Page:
Juvenile rheumatoid arthritis
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Juvenile rheumatoid arthritis (JRA) is a term used to describe a common type of arthritis in children. It is a long-term (chronic) disease resulting in joint pain and swelling.
Juvenile chronic polyarthritis; JRA; Still's disease; Juvenile idiopathic arthritis
The cause of JRA is not known. It is thought to be an autoimmune illness. This means the body attacks and destroys healthy body tissue by mistake.
JRA most often develops before age 16. Symptoms may start as early as 6 months old.
There are several types of JRA:
Systemic (bodywide) JRA involves joint swelling or pain, fevers, and rash. It is the least common type.
Polyarticular JRA involves many joints. This form of JRA may turn into rheumatoid arthritis. It may involve five or more large and small joints of the legs and arms, as well as the jaw and neck.
Pauciarticular JRA involves four or less joints, most often the wrists, or knees. It also affects the eyes.
Symptoms of JRA may include:
- Swollen, red, or warm joint
- Limping or problems using a limb
- Sudden high fever
- Rash (on trunk and extremities) that comes and goes with fever
- Stiffness, pain, and limited movement in a joint
- Bodywide symptoms such as pale skin, swollen lymph gland, and “sick” appearance
JRA can also cause eye problems called uveitis, iridocyclitis, or iritis. There may be no symptoms. When eye symptoms occur they can include:
Exams and Tests
The physical exam may show swollen, warm, and tender joints that hurt to move. The child may have a rash. Other signs include:
Blood tests that may include:
Any or all of these blood tests may be normal in children with JRA.
The health care provider may place a small needle into a swollen joint to remove fluid. This can help to find the cause of the arthritis. It can also help relieve pain, too. The health care provider may inject steroids into the joint to help reduce swelling.
Other tests that may be done include:
Nonsteroidal anti-inflammatory drugs (NSAIDs) such as ibuprofen or naproxen may be enough to control symptoms when only a small number of joints are involved.
Corticosteroids may be used for more severe flare-ups to help control symptoms.
Children who have arthritis in many joints, or who have fever, rash, and swollen glands may need other medicines. These are called disease-modifying antirheumatic drugs (DMARDs). They can help reduce swelling in the joints or body. DMARDs include:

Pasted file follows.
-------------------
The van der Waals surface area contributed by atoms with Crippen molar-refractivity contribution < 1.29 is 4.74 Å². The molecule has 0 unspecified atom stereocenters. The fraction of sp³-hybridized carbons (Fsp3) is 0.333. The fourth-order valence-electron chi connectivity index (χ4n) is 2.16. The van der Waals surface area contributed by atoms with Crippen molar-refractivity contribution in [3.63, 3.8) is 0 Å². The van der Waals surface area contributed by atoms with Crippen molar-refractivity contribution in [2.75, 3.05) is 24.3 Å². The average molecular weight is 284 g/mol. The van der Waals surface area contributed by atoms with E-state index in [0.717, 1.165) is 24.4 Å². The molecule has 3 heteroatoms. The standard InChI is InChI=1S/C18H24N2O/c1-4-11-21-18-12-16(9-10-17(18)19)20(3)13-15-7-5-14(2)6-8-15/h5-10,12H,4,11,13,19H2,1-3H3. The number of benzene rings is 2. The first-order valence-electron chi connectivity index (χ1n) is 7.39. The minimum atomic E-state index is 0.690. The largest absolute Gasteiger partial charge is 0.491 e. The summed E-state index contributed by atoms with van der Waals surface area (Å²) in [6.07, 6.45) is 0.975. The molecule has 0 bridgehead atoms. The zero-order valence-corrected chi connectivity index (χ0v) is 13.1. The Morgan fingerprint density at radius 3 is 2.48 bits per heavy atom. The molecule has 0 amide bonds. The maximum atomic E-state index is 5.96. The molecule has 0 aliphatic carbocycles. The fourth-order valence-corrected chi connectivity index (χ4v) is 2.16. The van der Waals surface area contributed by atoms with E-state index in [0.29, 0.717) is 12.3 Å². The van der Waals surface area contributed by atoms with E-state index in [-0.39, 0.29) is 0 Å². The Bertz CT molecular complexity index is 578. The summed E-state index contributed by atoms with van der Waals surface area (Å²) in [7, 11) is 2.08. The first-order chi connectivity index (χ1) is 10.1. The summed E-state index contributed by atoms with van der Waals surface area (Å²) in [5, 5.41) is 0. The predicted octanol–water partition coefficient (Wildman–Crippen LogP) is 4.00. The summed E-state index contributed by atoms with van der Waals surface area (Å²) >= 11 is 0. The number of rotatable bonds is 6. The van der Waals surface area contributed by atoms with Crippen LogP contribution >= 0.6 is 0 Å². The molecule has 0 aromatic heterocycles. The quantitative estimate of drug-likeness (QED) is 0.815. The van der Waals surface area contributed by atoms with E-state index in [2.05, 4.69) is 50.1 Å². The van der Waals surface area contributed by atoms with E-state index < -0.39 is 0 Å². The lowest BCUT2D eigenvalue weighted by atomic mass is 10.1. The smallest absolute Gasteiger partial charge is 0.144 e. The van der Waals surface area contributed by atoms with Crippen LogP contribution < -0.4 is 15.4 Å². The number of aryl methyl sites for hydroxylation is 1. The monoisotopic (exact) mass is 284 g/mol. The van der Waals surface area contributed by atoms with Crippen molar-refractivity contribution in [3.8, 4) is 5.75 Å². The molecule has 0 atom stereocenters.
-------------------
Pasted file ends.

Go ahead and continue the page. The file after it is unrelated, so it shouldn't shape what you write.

- Biologic drugs, such as such as etanercept, infliximab, and related drugs
Children with JRA need to stay active.
Exercise will help keep their muscles and joints strong and mobile.
- Walking, bicycling, and swimming may be good activities.
- Children should learn to warm up before exercising.
- Talk to the doctor or physical therapist about exercises to do when your child is having pain.
Children who have sadness or anger about their arthritis may need extra support.
Some children with JRA may need surgery, including joint replacement.
Children with only a few affected joints may have long periods with no symptoms.
In many children, the disease will become inactive and cause very little joint damage.
The more joints that are affected, the more severe the disease will be. It is less likely that symptoms will go away in these cases. These children more often have chronic pain, disability, and problems at school.
- Wearing away or destruction of joints (can occur in patients with more severe JRA)
- Slow rate of growth
- Uneven growth of an arm or leg
- or from chronic uveitis (this problem may be severe, even when the arthritis is not very severe)
- Swelling around the heart (pericarditis)
- Chronic pain, poor school attendance
When to Contact a Medical Professional
Call your health care provider if:
You, or your child, notice symptoms of juvenile rheumatoid arthritis
Symptoms get worse or do not improve with treatment
New symptoms develop
There is no known prevention for JRA.
Rabinovich CE. Evaluation of suspected rheumatic disease. In: Kliegman RM, Behrman RE, Jenson HB, Stanton BF, eds. Nelson Textbook of Pediatrics.19th ed. Philadelphia, Pa: Saunders Elsevier; 2011:chap 147.
Long AR, Rouster-Stevens KA. The role of exercise therapy in the management of juvenile idiopathic arthritis. Curr Opin Rheumatol. 2010 Mar;22(2):213-7.
Prince FH, Otten MH, van Suijlekom-Smit LW. Diagnosis and management of juvenile idiopathic arthritis. BMJ. 2010 Dec 3;341:c6434.
Ruperto N, Lovell DJ, Quartier P, et al; Paediatric Rheumatology International Trials Organization and the Pediatric Rheumatology Collaborative Study Group. Long-term safety and efficacy of abatacept in children with juvenile idiopathic arthritis. Arthritis Rheum. 2010 Jun;62(6):1792-802.
- Last reviewed on 4/20/2013
- Gordon A. Starkebaum, MD, Professor of Medicine, Division of Rheumatology, University of Washington School of Medicine. Also reviewed by A.D.A.M. Health Solutions, Ebix, Inc., Editorial Team: David Zieve, MD, MHA, Bethanne Black, Stephanie Slon, and Nissi Wang.
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This page was last updated: April 14, 2014